Humans and Autonomous Systems Need Illumination
The best way to avoid a car accident is to avoid potential obstacles as far in advance as possible. Safety researchers are finding that high-functioning headlights are the key, not just for human drivers but also for new autopilot systems and crash-avoidance systems.
Better lighting in nighttime settings equals a better ability to detect problems and more safety, even for vehicles equipped with sophisticated electronic sensors like radar, according to research by one of the United States’ most prominent automotive safety laboratories, the Insurance Institute for Highway Safety. Better headlights help not only drivers and autopilots detect nighttime obstructions, they also help other drivers and pedestrians see the oncoming vehicle.
Poor lighting was a factor in a much-publicized fatal accident in which a self-driving car being tested by the ride-sharing company Uber struck and killed a pedestrian in Tempe, Ariz., in March 2018. The accident shook the public’s confidence in autopilot systems and pushed the Uber project and all developing autonomous vehicle programs into the sharp focus of safety researchers and officials.
Lack of Light Led to Self-Driving-Pedestrian Accident
About half of fatal auto accidents happen at night, dawn, or dusk, IIHS says; the amount of pedestrians who are struck in low-light situations is too large to ignore. Driving, particularly at night, requires good road visibility, no matter who or what is behind the wheel, which is why headlights are so important. The Uber vehicle used a number of sensors such as “lidar” for light-detection and ranging, radar, and ordinary cameras. Unlike the more high-tech instruments, the cameras depend on ambient light, just as your eyes need light to see.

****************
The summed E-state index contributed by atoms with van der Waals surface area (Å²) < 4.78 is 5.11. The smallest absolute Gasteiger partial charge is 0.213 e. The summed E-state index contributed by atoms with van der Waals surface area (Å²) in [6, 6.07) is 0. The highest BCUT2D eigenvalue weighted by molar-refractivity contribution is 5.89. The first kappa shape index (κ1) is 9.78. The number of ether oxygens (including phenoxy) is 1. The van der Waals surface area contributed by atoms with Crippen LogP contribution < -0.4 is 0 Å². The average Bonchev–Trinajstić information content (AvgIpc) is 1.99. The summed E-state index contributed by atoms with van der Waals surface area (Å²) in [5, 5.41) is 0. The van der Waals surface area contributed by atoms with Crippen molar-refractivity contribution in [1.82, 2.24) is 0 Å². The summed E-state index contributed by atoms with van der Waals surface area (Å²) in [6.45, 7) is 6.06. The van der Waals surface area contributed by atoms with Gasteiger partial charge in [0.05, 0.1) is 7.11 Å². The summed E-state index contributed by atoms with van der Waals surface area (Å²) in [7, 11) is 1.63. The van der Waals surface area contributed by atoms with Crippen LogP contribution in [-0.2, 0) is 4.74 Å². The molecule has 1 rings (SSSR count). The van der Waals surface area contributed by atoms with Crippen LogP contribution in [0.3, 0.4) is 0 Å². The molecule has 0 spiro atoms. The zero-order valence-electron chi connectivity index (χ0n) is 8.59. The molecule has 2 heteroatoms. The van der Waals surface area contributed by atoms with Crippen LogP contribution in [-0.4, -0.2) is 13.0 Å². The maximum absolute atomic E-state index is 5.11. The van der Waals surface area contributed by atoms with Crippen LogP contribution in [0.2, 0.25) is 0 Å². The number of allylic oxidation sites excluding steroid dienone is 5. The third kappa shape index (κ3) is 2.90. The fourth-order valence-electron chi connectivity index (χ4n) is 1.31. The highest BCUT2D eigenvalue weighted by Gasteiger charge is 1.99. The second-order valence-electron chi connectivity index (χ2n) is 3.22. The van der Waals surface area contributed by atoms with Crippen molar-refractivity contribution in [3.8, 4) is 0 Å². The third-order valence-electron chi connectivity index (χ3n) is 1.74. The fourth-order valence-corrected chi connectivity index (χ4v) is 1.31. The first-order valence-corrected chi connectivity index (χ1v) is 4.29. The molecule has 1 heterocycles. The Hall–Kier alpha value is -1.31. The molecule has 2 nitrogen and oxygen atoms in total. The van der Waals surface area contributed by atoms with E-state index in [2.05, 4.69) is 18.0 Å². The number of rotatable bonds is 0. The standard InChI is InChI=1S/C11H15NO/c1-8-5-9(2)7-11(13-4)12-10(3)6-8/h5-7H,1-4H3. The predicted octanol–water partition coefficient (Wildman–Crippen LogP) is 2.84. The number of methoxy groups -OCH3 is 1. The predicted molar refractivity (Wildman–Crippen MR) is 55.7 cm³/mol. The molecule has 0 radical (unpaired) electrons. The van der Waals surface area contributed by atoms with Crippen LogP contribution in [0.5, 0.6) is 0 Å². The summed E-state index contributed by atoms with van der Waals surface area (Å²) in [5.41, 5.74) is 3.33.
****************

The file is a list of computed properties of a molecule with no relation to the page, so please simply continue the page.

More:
Video recorded by the Uber car shows the streetscape in near complete blackness. The victim was wearing dark clothes and was pushing a bike that lacked side reflectors in a relatively dark place between the street lights. The National Transportation Safety Board investigated and found that car’s high-tech sensors noticed the victim six seconds before the crash but hadn’t identified her as an obstacle. Researchers speculated that better lighting would have helped the cameras confirm she was a pedestrian and should be avoided. The company that manufactured the car’s sensors blamed the autopilot software for failing to brake or take evasive steps.
Better Headlights Key for Automotive Safety
IIHS evaluated the headlights on the specially fitted 2017 Volvo XC90 and gave them a poor rating because they fail to project enough low-beam light. Better-rated lights would have lit twice as much of the roadway before the car. For a human or computerized driver, the better light and greater lighted area will mean more time to see people on the street and take steps to avoid such a pedestrian accident. The logic will also apply to human-driven cars with advanced accident-avoidance systems, which like full autopilot systems, can automatically brake a car when their sensor arrays detect obstacles.
IIHS recently added an upgraded designation, “Top Safety Pick Plus”. Only vehicles with highly rated headlights and meeting other heightened criteria can achieve it. Here is IIHS’ list of its 2018 Top Safety Pick and Top Safety Pick Plus winners.
Vehicle owners who aren’t satisfied with their original-equipment headlights can shop a variety of aftermarket upgrades. However, evaluations by Consumer Reports indicate that brighter is not always better. Much has to do with the build of the vehicles in which the brighter bulbs are mounted. IIHS President David Harkey had this to say about headlights and vehicle safety:
“Headlights probably don’t come to mind when you think of autonomous vehicles, but they are important safety equipment, and we intend to continue our evaluations to encourage automakers to improve them.”